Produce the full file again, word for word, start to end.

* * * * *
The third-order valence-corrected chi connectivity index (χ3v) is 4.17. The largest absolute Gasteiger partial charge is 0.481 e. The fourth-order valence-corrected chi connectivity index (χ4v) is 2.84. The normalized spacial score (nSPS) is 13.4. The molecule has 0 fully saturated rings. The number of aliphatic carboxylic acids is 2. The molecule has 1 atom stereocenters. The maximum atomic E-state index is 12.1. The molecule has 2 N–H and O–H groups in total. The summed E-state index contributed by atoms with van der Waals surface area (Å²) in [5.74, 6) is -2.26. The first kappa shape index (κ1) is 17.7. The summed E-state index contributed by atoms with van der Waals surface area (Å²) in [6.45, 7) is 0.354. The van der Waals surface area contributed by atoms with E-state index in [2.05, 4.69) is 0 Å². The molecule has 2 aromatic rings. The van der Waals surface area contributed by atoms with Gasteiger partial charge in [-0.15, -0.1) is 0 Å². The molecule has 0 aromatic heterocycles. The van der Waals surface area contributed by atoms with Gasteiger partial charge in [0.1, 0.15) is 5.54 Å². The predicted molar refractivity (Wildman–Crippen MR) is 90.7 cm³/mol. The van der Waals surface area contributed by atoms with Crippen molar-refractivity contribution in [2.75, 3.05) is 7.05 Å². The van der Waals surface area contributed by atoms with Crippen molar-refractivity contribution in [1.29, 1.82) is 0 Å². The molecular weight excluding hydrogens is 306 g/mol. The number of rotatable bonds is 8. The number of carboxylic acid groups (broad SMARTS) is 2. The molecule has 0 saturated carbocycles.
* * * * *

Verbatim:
The third-order valence-corrected chi connectivity index (χ3v) is 4.17. The largest absolute Gasteiger partial charge is 0.481 e. The fourth-order valence-corrected chi connectivity index (χ4v) is 2.84. The normalized spacial score (nSPS) is 13.4. The molecule has 0 fully saturated rings. The number of aliphatic carboxylic acids is 2. The molecule has 1 atom stereocenters. The maximum atomic E-state index is 12.1. The molecule has 2 N–H and O–H groups in total. The summed E-state index contributed by atoms with van der Waals surface area (Å²) in [5.74, 6) is -2.26. The first kappa shape index (κ1) is 17.7. The summed E-state index contributed by atoms with van der Waals surface area (Å²) in [6.45, 7) is 0.354. The van der Waals surface area contributed by atoms with E-state index in [2.05, 4.69) is 0 Å². The molecule has 2 aromatic rings. The van der Waals surface area contributed by atoms with Gasteiger partial charge in [-0.15, -0.1) is 0 Å². The molecule has 0 aromatic heterocycles. The van der Waals surface area contributed by atoms with Gasteiger partial charge in [0.1, 0.15) is 5.54 Å². The predicted molar refractivity (Wildman–Crippen MR) is 90.7 cm³/mol. The van der Waals surface area contributed by atoms with Crippen molar-refractivity contribution in [2.75, 3.05) is 7.05 Å². The van der Waals surface area contributed by atoms with Crippen molar-refractivity contribution in [1.29, 1.82) is 0 Å². The molecular weight excluding hydrogens is 306 g/mol. The number of rotatable bonds is 8. The number of carboxylic acid groups (broad SMARTS) is 2. The molecule has 0 saturated carbocycles.